It’s an annual event that some people pay attention to, maybe more so in parts of the country that get bone-shivering cold during the winter. In Austin, and especially the first few days of February during the unprecedented ice event, the “forecast” of not one but two seemed to be a source of consternation since there was a disagreement.
I’m talking about Groundhog Day. It’s the day set aside during the year that determines whether or not there will be six more weeks of winter.
History tells us that the earliest mention of this day happened on February 2, 1840. It is mentioned in a diary kept by James L. Morris of Morgantown, PA. The first Groundhog Day in history, though, was February 2, 1887.
You know the drill. If the groundhog sees its shadow it means winter lasts for six more weeks. If it doesn’t, spring starts early.
Over time, the groundhog of record has been a rodent named Punxsutawney Phil. Punxsutawney, a city about as difficult to spell as there is, is 80 miles northeast of Pittsburgh. Phil has been the “forecaster” determining what will happen in the six weeks from February 2.
In 2012 a group of Central Texans, who used to be known as the Benevolent Knights of the Raccoon, took it as an insult that a “mangy groundhog” was forecasting the Lone Star State’s weather. What better way to predict the weather in Texas than to have an authentic Texas armadillo do it? And, an armadillo is not a rodent. Thus, Bee Cave Bob’s career started on what is now called Armadillo Day.
This year’s forecasts by these two rodents were as different as fans of the Longhorns vs. fans of the Aggies. Bee Cave Bob did not see his shadow on Wednesday because (fanfare here) there was no sun. Thus, spring comes early. Punxsutawney Phil did see his shadow … or did he? Did he see his shadow because there was sunshine? Or, as I have thought for years, was it the television cameras with their lights beaming waiting for Phil to emerge from his home?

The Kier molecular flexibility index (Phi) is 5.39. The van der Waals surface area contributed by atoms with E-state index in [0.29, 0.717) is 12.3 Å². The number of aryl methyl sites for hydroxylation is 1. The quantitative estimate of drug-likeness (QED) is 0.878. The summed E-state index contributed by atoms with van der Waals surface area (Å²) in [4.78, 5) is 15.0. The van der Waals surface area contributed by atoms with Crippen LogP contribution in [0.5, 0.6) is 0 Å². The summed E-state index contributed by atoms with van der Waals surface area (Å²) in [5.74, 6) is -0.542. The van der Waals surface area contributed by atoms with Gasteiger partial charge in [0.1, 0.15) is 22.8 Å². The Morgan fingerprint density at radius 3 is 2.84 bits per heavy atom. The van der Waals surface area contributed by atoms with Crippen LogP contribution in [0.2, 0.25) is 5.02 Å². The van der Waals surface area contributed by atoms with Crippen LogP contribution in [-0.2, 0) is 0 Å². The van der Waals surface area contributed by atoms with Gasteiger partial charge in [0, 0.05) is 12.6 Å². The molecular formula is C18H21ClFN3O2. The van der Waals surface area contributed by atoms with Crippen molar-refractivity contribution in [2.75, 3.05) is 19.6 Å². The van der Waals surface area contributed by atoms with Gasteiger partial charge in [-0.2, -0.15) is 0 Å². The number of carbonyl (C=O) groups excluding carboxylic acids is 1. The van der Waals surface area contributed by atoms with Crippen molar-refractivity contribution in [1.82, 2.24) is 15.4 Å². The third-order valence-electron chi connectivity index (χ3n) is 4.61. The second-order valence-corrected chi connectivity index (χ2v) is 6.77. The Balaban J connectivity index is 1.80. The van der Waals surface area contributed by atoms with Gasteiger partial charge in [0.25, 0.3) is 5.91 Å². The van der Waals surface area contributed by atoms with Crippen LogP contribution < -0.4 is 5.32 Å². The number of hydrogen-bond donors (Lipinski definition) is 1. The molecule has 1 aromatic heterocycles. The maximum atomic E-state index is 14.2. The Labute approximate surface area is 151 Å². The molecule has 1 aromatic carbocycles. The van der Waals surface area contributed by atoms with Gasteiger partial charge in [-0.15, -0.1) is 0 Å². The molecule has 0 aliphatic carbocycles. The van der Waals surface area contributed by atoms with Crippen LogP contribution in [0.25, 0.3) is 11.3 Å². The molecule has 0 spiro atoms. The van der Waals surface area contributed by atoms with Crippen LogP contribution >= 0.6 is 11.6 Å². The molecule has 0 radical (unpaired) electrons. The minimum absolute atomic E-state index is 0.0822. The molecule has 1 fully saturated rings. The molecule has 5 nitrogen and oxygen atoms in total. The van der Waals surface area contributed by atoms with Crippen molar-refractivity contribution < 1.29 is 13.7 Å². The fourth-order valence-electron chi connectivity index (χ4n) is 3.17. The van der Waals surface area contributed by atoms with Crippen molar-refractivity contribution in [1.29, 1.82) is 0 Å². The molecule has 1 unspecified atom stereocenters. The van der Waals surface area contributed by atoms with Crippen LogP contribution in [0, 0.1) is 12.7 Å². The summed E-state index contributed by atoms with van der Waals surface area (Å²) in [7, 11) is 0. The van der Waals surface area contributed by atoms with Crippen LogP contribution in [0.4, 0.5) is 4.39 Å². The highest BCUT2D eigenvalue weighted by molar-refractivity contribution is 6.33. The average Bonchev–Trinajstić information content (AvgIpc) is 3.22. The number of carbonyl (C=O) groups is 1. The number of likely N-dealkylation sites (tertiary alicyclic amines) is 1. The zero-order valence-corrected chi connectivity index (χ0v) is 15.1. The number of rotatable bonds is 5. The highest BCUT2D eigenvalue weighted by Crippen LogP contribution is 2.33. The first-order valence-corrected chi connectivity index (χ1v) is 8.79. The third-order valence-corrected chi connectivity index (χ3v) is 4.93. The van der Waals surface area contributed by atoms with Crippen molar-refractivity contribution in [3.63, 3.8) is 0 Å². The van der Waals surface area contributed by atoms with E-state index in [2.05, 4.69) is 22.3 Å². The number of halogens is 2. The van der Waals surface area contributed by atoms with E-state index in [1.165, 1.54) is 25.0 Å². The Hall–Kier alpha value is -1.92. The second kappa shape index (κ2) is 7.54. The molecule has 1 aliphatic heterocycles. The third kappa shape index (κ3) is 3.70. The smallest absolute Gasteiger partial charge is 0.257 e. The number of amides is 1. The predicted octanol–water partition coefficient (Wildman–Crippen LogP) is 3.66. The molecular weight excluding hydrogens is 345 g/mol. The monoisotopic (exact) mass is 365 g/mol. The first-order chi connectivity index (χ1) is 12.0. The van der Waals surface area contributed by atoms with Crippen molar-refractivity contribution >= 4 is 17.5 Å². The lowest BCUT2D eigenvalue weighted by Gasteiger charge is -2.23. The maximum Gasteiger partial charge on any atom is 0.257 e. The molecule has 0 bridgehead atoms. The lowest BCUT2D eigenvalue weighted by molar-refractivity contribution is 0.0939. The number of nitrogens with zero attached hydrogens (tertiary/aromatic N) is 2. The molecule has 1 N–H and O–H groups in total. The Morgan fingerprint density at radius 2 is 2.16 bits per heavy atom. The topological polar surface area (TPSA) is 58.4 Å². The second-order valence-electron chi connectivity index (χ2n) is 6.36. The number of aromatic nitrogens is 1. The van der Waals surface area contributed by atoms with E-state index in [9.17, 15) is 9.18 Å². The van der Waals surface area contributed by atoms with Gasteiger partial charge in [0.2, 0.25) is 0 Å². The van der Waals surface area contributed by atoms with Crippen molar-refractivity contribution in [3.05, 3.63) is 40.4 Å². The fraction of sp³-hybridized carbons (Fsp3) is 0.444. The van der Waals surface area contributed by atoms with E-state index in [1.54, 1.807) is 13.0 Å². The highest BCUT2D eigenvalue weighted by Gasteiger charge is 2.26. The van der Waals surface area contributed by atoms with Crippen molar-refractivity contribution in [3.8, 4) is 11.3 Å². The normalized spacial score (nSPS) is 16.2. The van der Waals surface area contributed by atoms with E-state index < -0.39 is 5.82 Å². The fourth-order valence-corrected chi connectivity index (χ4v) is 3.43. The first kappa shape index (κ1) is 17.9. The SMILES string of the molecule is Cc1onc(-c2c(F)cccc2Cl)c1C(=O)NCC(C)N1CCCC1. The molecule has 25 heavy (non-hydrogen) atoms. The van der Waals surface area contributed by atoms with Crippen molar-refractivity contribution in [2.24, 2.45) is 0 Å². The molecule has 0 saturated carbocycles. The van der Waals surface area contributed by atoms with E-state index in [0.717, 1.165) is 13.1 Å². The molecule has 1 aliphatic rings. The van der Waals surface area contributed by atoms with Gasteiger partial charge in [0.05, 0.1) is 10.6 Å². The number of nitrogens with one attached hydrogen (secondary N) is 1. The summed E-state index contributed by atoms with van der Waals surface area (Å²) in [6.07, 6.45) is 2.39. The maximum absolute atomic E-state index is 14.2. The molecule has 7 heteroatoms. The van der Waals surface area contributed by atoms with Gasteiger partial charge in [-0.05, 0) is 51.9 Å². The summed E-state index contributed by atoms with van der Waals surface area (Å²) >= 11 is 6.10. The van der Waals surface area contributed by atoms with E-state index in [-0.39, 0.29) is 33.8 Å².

It makes for some amusing and, perhaps, contentious conversation but one thing is becoming evident. According to Climate Central data from 1970 to 2019, 50 years worth of information, shows that our springs are starting earlier. The graph below charts the average temperature increase between February 2 and March 16, that six-week period of more winter or early spring.
The graphic specifically plots the average temperature starting on 2/2 and ending on 3/16.
Bob has predicted an early spring in five of the last six years. He made no prediction in 2021 because of the pandemic. Good thing because it was February 2021 when Central Texas experienced a snow and ice event during the middle of the month. It got colder then than this year’s weather with lows of 8° on the 15th and 7° on the 16th.
But his predictions seem to verify Climate Central’s statistical data that in the six weeks after Groundhog Day 93% of 244 cities analyzed, including Austin, are becoming warmer.